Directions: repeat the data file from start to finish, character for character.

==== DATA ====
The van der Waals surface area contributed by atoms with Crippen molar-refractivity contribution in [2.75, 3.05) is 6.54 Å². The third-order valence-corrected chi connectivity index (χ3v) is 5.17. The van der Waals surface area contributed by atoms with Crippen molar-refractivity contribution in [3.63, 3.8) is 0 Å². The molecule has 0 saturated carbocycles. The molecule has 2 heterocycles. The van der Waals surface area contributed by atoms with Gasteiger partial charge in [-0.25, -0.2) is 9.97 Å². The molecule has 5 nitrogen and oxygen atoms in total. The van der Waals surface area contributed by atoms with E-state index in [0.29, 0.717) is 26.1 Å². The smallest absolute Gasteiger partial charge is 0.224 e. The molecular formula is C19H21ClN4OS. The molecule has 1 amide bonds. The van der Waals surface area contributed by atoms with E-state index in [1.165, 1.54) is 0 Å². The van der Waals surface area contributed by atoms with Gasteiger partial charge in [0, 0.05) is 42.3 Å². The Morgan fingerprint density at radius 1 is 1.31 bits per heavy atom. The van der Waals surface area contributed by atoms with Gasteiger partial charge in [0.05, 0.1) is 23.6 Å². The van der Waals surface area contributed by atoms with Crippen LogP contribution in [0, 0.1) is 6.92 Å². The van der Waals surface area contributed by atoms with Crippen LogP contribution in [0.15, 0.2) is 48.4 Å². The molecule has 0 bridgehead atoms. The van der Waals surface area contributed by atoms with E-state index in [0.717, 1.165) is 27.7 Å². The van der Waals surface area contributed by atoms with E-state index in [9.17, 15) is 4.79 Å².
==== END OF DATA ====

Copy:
The van der Waals surface area contributed by atoms with Crippen molar-refractivity contribution in [2.75, 3.05) is 6.54 Å². The third-order valence-corrected chi connectivity index (χ3v) is 5.17. The van der Waals surface area contributed by atoms with Crippen molar-refractivity contribution in [3.63, 3.8) is 0 Å². The molecule has 0 saturated carbocycles. The molecule has 2 heterocycles. The van der Waals surface area contributed by atoms with Gasteiger partial charge in [-0.25, -0.2) is 9.97 Å². The molecule has 5 nitrogen and oxygen atoms in total. The van der Waals surface area contributed by atoms with E-state index in [0.29, 0.717) is 26.1 Å². The smallest absolute Gasteiger partial charge is 0.224 e. The molecular formula is C19H21ClN4OS. The molecule has 1 amide bonds. The van der Waals surface area contributed by atoms with E-state index in [1.165, 1.54) is 0 Å². The van der Waals surface area contributed by atoms with Gasteiger partial charge in [0, 0.05) is 42.3 Å². The Morgan fingerprint density at radius 1 is 1.31 bits per heavy atom. The van der Waals surface area contributed by atoms with Gasteiger partial charge in [0.05, 0.1) is 23.6 Å². The van der Waals surface area contributed by atoms with Crippen LogP contribution in [0, 0.1) is 6.92 Å². The van der Waals surface area contributed by atoms with Crippen LogP contribution in [0.15, 0.2) is 48.4 Å². The molecule has 0 bridgehead atoms. The van der Waals surface area contributed by atoms with E-state index in [0.717, 1.165) is 27.7 Å². The van der Waals surface area contributed by atoms with E-state index in [9.17, 15) is 4.79 Å².